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Re: Assistive Technology Detection

From: Glenda Sims <glenda.sims@deque.com>
Date: Fri, 26 Jan 2018 08:54:36 -0600
Message-ID: <CAH2ngESBWpNqOU4C7jY=5gaKtsu89Uxf_y_SacZvJZbj56DsGQ@mail.gmail.com>
To: accessys@smart.net
Cc: Phill Jenkins <pjenkins@us.ibm.com>, Mark Weiler <mweiler@alumni.sfu.ca>, David Woolley <forums@david-woolley.me.uk>, "w3c-wai-ig@w3.org" <w3c-wai-ig@w3.org>
Oh...I realized one of my sentences in my "soapbox" is inaccurate.  So...in
your heads...replace this sentence:

"ADA requirements are not based on statistics.  It only takes one user with
a disability to result in an ADA compliant."


with this one:

"An organizations risk of receiving a valid ADA complaint is not based on
the number of their current customers with a disability.  It only takes one
user  (customer, potential customer, employee, applicant) with a disability
to result in a valid ADA compliant."

Thanks to Phill for gently reminding me that there are a ton of statistics
(data) that went in to the crafting of the requirements.

Peace out,
G

glenda sims  |   team a11y lead   |    deque.com    |    512.963.3773
*web for everyone. web on everything.* -  w3 goals

[image: IAAP International Association of Accessibility Professionals:
Certified Professional in Accessibility Core Competencies (CPACC)]
<http://www.accessibilityassociation.org/certification>




On Thu, Jan 25, 2018 at 9:49 PM, <accessys@smart.net> wrote:

>
> then remember that 70% of people with serious disabilities live below the
> poverty level which means many people are using older or outdated tech.
>
> Bob
>
>
>
> On Thu, 25 Jan 2018, Phill Jenkins wrote:
>
> Date: Thu, 25 Jan 2018 21:38:31 -0600
>> From: Phill Jenkins <pjenkins@us.ibm.com>
>> To: Mark Weiler <mweiler@alumni.sfu.ca>
>> Cc: David Woolley <forums@david-woolley.me.uk>,
>>     "w3c-wai-ig@w3.org" <w3c-wai-ig@w3.org>
>> Subject: Re: Assistive Technology Detection
>> Resent-Date: Fri, 26 Jan 2018 03:39:14 +0000
>> Resent-From: w3c-wai-ig@w3.org
>>
>>
>> | how can a site or app know
>> | what web content technologies to serve up
>> | that are accessibly supported
>> | without knowing the user agents and AT the user is using?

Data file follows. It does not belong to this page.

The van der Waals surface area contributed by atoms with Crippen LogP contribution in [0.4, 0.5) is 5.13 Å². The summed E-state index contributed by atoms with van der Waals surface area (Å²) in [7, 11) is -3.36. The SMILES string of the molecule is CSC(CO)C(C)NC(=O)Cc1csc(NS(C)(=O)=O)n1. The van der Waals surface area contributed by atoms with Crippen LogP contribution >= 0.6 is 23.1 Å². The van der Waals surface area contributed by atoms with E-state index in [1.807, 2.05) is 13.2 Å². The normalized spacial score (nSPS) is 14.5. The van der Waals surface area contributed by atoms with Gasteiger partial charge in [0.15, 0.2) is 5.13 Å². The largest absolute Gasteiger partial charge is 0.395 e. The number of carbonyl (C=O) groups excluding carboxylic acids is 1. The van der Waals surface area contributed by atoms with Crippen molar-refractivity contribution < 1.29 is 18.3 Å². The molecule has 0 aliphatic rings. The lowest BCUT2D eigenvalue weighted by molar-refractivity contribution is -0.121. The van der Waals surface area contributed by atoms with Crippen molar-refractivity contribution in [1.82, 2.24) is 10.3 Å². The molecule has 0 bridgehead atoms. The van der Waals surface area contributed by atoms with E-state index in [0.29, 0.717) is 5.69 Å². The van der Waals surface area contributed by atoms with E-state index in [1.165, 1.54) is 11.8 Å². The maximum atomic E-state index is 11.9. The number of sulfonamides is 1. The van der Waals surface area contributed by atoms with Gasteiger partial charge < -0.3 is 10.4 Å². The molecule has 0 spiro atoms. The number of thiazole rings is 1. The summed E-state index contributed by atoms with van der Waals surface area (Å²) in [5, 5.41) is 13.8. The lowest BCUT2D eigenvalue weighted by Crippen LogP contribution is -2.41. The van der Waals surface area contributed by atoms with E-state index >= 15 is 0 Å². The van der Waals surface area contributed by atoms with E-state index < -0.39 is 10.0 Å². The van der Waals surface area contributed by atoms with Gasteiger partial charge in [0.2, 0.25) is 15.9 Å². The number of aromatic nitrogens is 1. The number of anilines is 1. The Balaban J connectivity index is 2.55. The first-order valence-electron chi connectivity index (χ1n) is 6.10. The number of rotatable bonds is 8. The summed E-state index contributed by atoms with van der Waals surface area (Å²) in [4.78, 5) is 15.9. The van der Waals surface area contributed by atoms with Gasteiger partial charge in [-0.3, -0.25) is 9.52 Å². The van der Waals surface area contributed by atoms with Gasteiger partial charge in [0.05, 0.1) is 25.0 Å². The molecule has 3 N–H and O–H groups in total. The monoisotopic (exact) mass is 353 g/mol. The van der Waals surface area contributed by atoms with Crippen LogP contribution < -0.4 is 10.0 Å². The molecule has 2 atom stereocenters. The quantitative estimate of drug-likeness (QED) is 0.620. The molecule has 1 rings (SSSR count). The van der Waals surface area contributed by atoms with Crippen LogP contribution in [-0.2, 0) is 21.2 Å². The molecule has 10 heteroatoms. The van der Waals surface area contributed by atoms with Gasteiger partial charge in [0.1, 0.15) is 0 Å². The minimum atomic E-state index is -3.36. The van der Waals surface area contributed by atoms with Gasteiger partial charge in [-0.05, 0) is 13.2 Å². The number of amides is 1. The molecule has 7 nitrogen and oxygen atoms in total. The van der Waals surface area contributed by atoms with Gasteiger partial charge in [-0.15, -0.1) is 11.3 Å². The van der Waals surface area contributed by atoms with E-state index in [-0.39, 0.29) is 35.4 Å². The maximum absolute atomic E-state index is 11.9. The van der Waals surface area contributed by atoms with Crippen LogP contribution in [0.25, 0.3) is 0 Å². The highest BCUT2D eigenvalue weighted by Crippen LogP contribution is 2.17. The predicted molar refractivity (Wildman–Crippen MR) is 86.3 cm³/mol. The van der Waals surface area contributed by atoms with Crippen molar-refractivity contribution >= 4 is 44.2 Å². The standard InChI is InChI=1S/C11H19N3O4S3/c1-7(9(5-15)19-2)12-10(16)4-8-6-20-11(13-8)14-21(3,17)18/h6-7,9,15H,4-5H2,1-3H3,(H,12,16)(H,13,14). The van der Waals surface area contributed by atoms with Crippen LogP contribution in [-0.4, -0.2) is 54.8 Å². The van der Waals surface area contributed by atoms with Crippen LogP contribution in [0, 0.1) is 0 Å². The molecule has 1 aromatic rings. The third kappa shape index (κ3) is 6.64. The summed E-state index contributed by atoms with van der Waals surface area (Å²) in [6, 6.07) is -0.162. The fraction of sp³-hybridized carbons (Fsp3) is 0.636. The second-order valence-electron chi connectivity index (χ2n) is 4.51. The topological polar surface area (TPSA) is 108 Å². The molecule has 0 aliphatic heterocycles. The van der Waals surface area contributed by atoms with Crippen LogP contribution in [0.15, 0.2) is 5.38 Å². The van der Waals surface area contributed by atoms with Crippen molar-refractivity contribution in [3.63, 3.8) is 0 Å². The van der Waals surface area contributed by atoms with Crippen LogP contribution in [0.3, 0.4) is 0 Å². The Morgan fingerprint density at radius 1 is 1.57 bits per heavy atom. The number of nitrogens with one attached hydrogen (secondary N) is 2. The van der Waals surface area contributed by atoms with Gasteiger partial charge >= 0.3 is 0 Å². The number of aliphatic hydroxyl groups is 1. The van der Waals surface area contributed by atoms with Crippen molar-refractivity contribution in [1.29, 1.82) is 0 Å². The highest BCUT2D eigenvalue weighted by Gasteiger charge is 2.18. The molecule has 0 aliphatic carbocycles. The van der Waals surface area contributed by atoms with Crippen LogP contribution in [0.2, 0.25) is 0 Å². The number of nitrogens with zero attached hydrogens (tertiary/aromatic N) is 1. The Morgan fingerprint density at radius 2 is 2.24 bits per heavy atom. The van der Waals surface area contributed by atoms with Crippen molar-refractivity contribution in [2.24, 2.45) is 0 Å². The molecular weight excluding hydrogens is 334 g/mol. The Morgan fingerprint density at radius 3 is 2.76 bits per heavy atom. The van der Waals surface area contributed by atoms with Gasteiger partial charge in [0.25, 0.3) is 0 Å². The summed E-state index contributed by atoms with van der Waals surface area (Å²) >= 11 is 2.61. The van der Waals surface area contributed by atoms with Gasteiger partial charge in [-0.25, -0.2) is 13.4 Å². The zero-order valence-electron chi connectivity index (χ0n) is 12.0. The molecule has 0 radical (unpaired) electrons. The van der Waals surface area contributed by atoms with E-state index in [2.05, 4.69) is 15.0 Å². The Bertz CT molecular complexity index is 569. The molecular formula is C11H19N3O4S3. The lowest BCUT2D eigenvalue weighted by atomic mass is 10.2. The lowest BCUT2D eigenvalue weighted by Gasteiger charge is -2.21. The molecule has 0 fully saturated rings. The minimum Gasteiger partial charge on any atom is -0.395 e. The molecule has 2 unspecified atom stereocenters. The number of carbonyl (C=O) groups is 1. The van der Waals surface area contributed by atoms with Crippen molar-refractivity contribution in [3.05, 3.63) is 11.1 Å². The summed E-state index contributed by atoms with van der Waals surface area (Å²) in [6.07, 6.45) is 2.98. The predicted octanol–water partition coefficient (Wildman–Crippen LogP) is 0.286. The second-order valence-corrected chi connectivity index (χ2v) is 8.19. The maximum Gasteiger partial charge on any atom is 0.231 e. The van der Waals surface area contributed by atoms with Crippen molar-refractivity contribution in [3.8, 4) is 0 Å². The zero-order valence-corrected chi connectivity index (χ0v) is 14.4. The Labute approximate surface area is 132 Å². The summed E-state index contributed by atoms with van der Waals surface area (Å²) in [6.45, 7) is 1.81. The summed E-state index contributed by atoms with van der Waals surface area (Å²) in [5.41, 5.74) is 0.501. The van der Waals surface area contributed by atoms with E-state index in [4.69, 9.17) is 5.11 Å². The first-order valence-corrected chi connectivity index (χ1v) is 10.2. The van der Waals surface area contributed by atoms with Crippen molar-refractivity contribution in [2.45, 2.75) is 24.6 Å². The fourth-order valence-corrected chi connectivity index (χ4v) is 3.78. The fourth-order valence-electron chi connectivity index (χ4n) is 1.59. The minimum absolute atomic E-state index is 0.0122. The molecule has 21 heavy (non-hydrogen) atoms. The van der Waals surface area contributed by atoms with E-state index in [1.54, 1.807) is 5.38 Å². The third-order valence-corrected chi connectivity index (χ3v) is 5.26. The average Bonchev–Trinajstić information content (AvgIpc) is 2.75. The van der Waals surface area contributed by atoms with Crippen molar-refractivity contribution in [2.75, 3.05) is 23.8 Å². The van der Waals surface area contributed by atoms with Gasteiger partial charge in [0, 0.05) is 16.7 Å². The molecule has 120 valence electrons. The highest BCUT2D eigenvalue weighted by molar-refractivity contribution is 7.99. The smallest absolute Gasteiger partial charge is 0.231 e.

>>
>> My understanding is that for a site or app to claim conformance, the
>> claimant has to know or the claim has to state which accessibility
>> supported technologies were relied upon in the conformance testing, not in
>> what the user is using after the conformance testing is done.  Of course
>> what users actually use significantly influences what are the definitive
>> list of accessibility supported technologies.  There is no requirement to
>> "serve up that technology" to claim conformance.
>>
>> For example, if the operating system and browser platform support high
>> contrast technology, the claim can be made that the site or app conforms
>> (or still conforms) with all the WCAG Success Criteria when the user is
>> relying on those accessibility supported features in the operating system
>> and browser platform.  The site or app conformance would fail if the 1.3.1
>> Info and relationship success criteria fails because some labels or
>> headings "disappeared" when turning on the high contrast accessibility
>> features supported in the OS & Browser.
>> ___________
>> Regards,
>> Phill Jenkins
>> pjenkins@us.ibm.com
>> Senior Engineer & Accessibility Executive
>> IBM Research Accessibility
>> linkedin.com/in/philljenkins/
>>
>>
>>
>> From:   Mark Weiler <mweiler@alumni.sfu.ca>
>> To:     David Woolley <forums@david-woolley.me.uk>, "w3c-wai-ig@w3.org"
>> <w3c-wai-ig@w3.org>
>> Date:   01/25/2018 06:52 PM
>> Subject:        Re: Assistive Technology Detection
>>
>>
>>
>> Related to AT detection is how can a site or app know what web content
>> technologies to serve up that are accessibly supported without knowing the
>> user agents and AT the user is using?
>>
>> Accessibility supported is a requirement for conformance.   And research
>> findings show differences in how browsers and ATs are supporting web
>> content technologies.
>>
>>
>>
>>
>>
>> On Thursday, January 25, 2018 7:08 PM, David Woolley
>> <forums@david-woolley.me.uk> wrote:
>>
>>
>> The dangers I see are:
>>
>> 1) this will reinforce the idea that the only disabled people are those
>> that use JAWs.
>>
>> 2) it will probably have a similar effect to early mobile web sites,
>> which tended to be cleaner, and easier to use that the main web site.
>> That may mean that the main web site gets more difficult to use, and you
>> won't be able to do the equivalent of using wap instead of www.
>>
>> On 25/01/18 19:18, accessys@smart.net wrote:
>>
>>>
>>> counter to concept of accessibility, one should not need to identify
>>> and personally I would be ,opposed to it.
>>>
>>
>>
>>
>>
>>
>>
>>
>>
>>
>
>
>
Received on Friday, 26 January 2018 14:55:00 UTC

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